Day After Easter

The auditorium is now empty. The pictures have been taken and posted to social meida. The anticipation of Easter Sunday is now 364 days away. The shelves have already been emptied of Easter candy and the outfits we purchased for our children are soon to be in the “hand-me-down” pile in their closet. There will be an empty feeling in our hearts and minds as we start “normal” again tomorrow.

This same empty feeling, and the “back to normal” mentality found itself permeating many after the death of Christ (Lk 24; Jn 21).

The disciples were incredibly defeated. Despite the foretelling of death and

Imagine walking down your street today and running into a neighbor. After some short talk you ask, “So, what’s your take on the war in Ukraine?” To your surprise they say, “What war in Ukraine?” How could that be? Everyone in the world knows! How can they not know? What rock did they crawl out of?

The news of the day over 2,000 years ago was about a body that had gone missing. Jesus was missing! Theories were rampant. As the two on the road to Emmaus were discussing it, they were shocked to run into a man that seemed oblivious to this current event. He approached them with a seemingly obvious question, “Why are you all so sad, what has happened?” (Lk 24:19).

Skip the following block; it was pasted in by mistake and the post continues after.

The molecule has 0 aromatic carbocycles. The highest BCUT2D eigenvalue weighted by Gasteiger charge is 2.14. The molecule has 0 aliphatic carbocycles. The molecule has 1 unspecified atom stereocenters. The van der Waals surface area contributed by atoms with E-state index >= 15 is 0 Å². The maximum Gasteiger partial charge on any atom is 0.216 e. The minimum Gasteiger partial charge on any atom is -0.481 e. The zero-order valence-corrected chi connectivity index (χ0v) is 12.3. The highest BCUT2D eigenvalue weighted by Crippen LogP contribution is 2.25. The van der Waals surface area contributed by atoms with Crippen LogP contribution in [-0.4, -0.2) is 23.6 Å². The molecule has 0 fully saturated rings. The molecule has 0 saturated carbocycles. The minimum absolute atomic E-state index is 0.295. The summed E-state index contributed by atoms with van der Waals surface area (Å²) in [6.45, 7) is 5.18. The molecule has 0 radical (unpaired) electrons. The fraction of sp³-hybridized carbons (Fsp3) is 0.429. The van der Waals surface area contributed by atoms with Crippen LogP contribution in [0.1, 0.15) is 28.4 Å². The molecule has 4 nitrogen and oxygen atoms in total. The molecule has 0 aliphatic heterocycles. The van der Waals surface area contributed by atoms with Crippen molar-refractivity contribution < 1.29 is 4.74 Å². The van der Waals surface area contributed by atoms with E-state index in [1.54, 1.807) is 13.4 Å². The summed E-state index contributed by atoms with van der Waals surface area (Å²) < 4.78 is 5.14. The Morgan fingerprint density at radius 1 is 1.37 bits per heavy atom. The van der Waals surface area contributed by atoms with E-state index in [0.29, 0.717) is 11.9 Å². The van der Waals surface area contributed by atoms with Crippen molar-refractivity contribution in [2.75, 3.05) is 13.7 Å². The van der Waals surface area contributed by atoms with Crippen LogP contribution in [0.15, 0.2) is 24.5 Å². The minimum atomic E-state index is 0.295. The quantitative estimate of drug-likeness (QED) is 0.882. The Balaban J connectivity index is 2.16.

These two were sad and there was an emptiness in their spirit because they had lost their hope. They said in verse 21, “We had hoped that he was the one to redeem Israel.” They lost hope because Jesus was nowhere to be found.

Where is one to find fullness in midst of the emptiness?

By Pondering the Power of God (Ps 139)

In the Presence of God (Ps 16:11)

To perceive the love of God (Eph 3:19)

We all have a tendency to base our hope on a feeling or a perceived fact. We lose hope when things don’t go our way or a prayer seems to go unanswered. We

We will lose hope the moment we begin to think Christ is nowhere to be found. Yet the hope of the resurrection is the fact Jesus is always there! You see, the Savior was walking with them and they didn’t know it. Mary thought He was the gardener, and Christ was watching the disciples fish and they didn’t know him. If you are without hope today please remember Jesus is there. He has never left you. Maybe you just need to look.

Treg Spicer

Treg Spicer

Treg Spicer is the Senior Pastor of Faith Baptist Church in Morgantown, West Virginia. He also serves as the President of the West Virginia Christian School Association. He is husband to Carrie and has four children.

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About Me

Treg Spicer is the Senior Pastor of Faith Baptist Church in Morgantown, West Virginia. He also hosts the Art of the Assistant Podcast. 

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